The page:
(From Interview #2 Jan. 9, 2011 Video #17) The men of Jake McNiece's demolition and saboteur unit were told to blow two bridges and wire a third, then wait for the advancing forces from the Normandy beachhead. The paratroopers were widely scattered, though, and he was on the ground fighting alone for two hours before he hooked up with anyone else.
(From Interview #2 Jan. 9, 2011 Video #18) The paratroopers were scattered around everywhere. It was the night before the D-Day invasion and Jake McNiece was trying to round up enough men to carry out his mission to blow bridges on The Douve River. He managed the task but between him and the Americans advancing from the beach were hundreds of Germans. No problem.
(From Interview #2 Jan. 9, 2011 Video #19) The paratroopers inserted before D-Day faced some fierce fighting. Jake McNiece recalls the stories of three of his men who were wounded or captured.
(From Interview #2 Jan. 9, 2011 Video #20) Six days after D-Day, in the town of Carentan, France, an awards ceremony was held for valorous American soldiers. There were French collaborators at work because, suddenly, a barrage of shells from a German 88 tore through the assembly. Jake McNiece describes that heartbreaking scene and the surprise of snipers in a church steeple.
(From Interview #2 Jan. 9, 2011 Video #21) War is hell. So says Jake McNiece and he should know. He had the grim job of clearing the battlefield, which was littered with dead American paratroopers, dead German soldiers and dead livestock.
(From Interview #2 Jan. 9, 2011 Video #22) After weeks of battle beginning when he parachuted into Normandy, Jake McNiece was rewarded with a seven day pass back in England. True to form, he overstayed his leave for seven more days.
(From Interview #2 Jan. 9, 2011 Video #23) The paratrooper outfit was severely depleted, so the call went out to other units; come volunteer for airborne duty. They were back to full strength just in time for Operation Market Garden, the push into Holland, where Jake McNiece faced 78 lousy days of hard fighting.
(From Interview #2 Jan. 9, 2011 Video #24) Jake McNiece relates his parachute jump into Holland right in the middle of a Panzer unit. He administered morphine to a friend with a grievous wound who was left for dead. Imagine his surprise when he saw him again, later. The Holland fight was totally different from the guerilla type fighting he had in Normandy and it went on way too long.
(From Interview #2 Jan. 9, 2011 Video #25) The new lieutenant was arguing with acting Sgt. Jake McNiece. He wanted to stay on the bridges they'd secured, even though German planes were making menacing passes. After that situation was resolved, with deadly consequences, McNiece rode a commandeered German truck into Veghel, thinking the British were in control. Think again.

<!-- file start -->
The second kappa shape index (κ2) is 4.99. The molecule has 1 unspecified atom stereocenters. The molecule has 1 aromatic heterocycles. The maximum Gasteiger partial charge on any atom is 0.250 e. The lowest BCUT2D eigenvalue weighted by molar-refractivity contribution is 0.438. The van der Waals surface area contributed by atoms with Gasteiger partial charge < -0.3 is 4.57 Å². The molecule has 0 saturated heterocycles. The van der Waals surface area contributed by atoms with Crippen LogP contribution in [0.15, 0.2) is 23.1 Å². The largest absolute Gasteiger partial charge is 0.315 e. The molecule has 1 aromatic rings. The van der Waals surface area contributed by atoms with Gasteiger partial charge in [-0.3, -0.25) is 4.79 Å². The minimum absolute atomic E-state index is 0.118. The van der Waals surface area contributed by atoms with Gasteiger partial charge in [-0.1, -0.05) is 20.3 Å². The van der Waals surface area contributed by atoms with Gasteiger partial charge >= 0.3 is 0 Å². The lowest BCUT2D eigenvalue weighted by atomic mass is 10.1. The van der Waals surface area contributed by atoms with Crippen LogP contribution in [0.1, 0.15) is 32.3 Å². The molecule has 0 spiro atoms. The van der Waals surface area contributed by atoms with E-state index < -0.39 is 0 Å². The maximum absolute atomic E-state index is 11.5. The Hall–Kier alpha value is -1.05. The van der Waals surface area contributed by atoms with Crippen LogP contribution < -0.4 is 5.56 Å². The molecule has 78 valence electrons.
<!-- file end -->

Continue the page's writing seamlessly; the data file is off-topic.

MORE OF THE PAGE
(From Interview #2 Jan. 9, 2011 Video #26) As a reward for 78 days of hard fighting in Operation Market Garden, Jake McNiece got a 72 hour pass which he characteristically abused and stretched into an AWOL situation. He was offered a way out of his arrest. He could volunteer for the Pathfinders.
(From Interview #2 Jan. 9, 2011 Video #27) When he volunteered for the Pathfinders, an airborne group with a high mortality rate, Jake McNiece thought the war was almost over and their special skills would no longer be needed. How wrong can you be? The Battle of the Bulge hit and he was dropped into Bastogne with special radio gear to guide the aerial resupply effort.
(From Interview #2 Jan. 9, 2011 Video #28) After Bastogne, paratrooper Jake Niece, who was temporarily assigned to the Pathfinders, thought it was all over. But there was some trouble near the Siegfried Line and he had to do another jump with radio gear to guide the aerial resupply effort. Then it was back to his regular unit and southward, to Austria and the hideouts of the Nazi chiefs.
(From Interview #2 Jan. 9, 2011 Video #29) Jake McNiece relates the story of the town of Saint Vith, where a German commander negotiated in bad faith with General Patton.
(From Interview #2 Jan. 9, 2011 Video #30) While in occupation at Hitler's retreat in Austria, Jake McNiece was amazed at the luxury of the installation. After a huge victory celebration there, complete with baseball games, he went to Paris to do the town one more time. Since it was Jake McNiece, you know what was bound to happen.
Bill Garrison was standing in a chow line when a man up the line suddenly dropped, shot dead by a sniper. That was only one hazard at the air fields in China; the others being Japanese air raids and infiltrators. (This interview made possible with the support of COL ROBERT W. RUST, USMCR (ret.) in honor of LtGen Lawrence Snowden & LtGen George Christmas.)
It was their third mission over Berlin and they were heading home. Four German fighters pounced on the B-24 and it was engulfed in flame and going down. Clyde Burnette fought for consciousness as the other crew in the back of the plane bailed out. He woke in free fall with no idea how he had made it out, and soon he was in German custody. Everyone made it out of the plane except George "Danny" Daneau, the nose turret gunner, who went down with the aircraft.